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In the Victory neighborhood of Minneapolis, Kester Wubben saw an opportunity. Not only did he envision providing a one-stop-shop for residents' printing, packaging and mailing needs, but he also wanted to provide opportunities for his family through entrepreneurship.
The road wasn't easy. Wubben had to pay down debt to secure funding and withdraw money from his 401(k) retirement account to open a Mailbox Solutions Plus location in the neighborhood where he lived. His store quickly became the go-to print shop for the community. Wubben printed flyers for nearby businesses and neighborhood events and Mailbox Solutions Plus also offered school and office supplies for students and teachers at the elementary school and high school a block away.
"You could come to us and get great customer service," Wubben said. "We were easier to access and friendlier than the post office."
Wubben was also proud to provide employment for his 18-year-old son, Kester Jr., in the store. When schools closed due to the COVID-19 pandemic, Kester Jr. often ran the shop on his own for four hours at a time.
June 8 would have marked the one-year anniversary of Wubben's Mailbox Solutions Plus store's opening. But on June 1, arsonists set fire to the store during the protests that followed the killing of George Floyd, an unarmed Black man, by police. The store received significant fire and water damage and was deemed a total loss. When Wubben visited the building later in the summer, a tree had started growing through a hole in the roof.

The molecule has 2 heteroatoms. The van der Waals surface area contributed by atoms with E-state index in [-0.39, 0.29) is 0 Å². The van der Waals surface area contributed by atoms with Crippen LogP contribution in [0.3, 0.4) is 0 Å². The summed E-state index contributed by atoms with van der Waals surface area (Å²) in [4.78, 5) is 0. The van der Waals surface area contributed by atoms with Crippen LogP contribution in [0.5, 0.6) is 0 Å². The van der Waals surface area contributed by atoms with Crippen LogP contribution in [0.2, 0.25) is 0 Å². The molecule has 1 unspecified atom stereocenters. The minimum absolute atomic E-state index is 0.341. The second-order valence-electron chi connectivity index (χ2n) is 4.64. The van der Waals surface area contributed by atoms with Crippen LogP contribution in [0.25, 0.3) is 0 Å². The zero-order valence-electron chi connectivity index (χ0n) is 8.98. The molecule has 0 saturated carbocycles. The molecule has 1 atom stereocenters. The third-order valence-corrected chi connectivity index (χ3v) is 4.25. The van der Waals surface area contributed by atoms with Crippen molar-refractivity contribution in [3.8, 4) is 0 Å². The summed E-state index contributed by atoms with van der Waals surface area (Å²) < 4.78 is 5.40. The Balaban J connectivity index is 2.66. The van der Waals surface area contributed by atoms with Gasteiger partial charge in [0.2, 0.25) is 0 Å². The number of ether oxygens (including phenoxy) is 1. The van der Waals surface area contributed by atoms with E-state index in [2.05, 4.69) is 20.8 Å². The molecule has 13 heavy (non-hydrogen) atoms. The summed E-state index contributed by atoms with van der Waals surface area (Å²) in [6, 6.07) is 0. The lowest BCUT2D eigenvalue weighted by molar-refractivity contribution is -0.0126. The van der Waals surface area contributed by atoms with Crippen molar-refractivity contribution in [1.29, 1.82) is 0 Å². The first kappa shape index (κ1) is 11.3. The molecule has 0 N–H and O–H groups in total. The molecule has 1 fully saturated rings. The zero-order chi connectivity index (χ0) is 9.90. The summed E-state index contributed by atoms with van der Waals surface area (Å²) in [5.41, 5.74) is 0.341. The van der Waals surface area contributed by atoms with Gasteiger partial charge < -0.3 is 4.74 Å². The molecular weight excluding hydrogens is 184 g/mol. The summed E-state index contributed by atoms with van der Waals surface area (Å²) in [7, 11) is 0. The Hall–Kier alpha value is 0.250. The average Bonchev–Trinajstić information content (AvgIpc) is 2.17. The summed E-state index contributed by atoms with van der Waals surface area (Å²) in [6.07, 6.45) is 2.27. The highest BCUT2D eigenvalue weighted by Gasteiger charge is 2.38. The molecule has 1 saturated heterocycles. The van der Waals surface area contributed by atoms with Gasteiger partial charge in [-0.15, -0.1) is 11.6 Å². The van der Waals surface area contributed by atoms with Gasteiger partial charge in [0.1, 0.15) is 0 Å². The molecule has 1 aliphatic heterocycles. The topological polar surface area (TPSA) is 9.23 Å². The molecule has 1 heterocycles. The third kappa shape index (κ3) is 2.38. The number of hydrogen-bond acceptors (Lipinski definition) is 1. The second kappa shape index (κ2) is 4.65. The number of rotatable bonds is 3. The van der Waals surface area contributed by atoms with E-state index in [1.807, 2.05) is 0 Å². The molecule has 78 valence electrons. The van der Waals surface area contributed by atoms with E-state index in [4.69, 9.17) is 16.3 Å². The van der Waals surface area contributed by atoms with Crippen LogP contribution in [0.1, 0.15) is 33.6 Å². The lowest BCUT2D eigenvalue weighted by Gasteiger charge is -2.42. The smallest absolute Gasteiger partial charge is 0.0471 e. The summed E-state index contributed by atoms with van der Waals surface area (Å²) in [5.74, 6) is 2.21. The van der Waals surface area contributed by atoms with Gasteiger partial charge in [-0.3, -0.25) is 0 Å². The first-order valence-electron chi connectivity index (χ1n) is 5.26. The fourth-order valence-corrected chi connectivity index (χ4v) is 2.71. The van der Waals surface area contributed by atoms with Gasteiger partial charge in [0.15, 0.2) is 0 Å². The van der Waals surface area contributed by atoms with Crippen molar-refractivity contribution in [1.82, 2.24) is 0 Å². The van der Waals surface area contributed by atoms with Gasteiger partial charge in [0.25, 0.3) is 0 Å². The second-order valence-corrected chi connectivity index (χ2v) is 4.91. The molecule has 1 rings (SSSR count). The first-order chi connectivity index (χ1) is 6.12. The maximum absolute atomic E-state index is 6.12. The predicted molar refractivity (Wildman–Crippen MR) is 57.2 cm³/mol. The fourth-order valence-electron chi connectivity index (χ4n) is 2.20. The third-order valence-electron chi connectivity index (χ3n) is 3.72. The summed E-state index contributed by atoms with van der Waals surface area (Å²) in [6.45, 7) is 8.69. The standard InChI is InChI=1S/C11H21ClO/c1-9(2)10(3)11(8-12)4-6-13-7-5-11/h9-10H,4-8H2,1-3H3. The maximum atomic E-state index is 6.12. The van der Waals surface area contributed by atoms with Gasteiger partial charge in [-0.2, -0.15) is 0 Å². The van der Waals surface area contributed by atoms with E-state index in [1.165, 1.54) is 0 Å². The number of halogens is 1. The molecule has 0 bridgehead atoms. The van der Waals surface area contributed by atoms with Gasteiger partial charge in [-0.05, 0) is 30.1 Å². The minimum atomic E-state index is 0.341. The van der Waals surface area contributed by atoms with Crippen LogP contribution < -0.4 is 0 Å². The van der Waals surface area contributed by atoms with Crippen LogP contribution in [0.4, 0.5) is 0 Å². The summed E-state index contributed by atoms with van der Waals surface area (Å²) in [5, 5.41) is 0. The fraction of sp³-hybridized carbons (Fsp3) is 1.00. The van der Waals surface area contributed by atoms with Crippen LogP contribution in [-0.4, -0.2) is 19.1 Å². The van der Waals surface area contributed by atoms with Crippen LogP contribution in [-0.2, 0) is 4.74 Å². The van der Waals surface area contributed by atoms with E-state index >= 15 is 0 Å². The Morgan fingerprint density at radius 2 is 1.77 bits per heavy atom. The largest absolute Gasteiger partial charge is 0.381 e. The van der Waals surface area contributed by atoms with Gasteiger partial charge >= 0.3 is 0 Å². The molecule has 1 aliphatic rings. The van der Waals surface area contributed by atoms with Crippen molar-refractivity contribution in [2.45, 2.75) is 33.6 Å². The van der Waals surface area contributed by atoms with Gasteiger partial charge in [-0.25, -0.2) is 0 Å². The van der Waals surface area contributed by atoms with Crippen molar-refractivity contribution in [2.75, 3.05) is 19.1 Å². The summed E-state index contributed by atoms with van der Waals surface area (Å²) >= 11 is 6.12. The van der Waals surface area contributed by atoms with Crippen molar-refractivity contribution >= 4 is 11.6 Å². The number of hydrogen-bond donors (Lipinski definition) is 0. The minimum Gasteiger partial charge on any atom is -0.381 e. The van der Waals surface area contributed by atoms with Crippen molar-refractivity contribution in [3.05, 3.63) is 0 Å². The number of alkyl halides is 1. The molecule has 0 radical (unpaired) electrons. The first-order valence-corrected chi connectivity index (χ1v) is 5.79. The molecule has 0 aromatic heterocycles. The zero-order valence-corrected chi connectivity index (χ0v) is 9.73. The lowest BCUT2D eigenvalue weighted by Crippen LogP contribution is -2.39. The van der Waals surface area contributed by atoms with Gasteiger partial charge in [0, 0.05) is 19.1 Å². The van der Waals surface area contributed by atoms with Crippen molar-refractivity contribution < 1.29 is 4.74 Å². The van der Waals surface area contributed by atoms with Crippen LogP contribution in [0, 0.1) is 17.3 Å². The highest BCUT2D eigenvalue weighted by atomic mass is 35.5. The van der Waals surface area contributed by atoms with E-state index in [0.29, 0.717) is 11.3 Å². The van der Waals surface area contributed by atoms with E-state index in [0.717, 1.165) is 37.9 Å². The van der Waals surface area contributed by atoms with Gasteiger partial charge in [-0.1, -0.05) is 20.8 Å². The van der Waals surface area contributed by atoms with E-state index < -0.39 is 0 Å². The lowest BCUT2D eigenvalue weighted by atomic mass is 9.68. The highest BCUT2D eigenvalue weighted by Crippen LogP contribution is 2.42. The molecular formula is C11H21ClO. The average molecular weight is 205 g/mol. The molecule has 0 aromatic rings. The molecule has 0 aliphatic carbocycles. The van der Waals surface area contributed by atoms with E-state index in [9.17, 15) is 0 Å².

"There was nothing to salvage," Wubben said. "It just hurts. You no longer have your business, there's no money coming in and you still owe money to pay off your original loan."
Wubben is thankful to have received a BeyGOOD grant, a fund created by singer Beyonce's BeyGOOD foundation in partnership with the NAACP to support Black-owned small business owners impacted by the pandemic and civil unrest in 2020. Wubben said he will use the grant to pay off some outstanding debt and start a new business. He wants to offer the same services in a larger facility that would include a coffee shop and office space that neighborhood residents could rent for meetings.
"My son and I would like to thank Beyonce for doing this for Black businesses," Wubben said. "We're really appreciative that she's giving back to the community."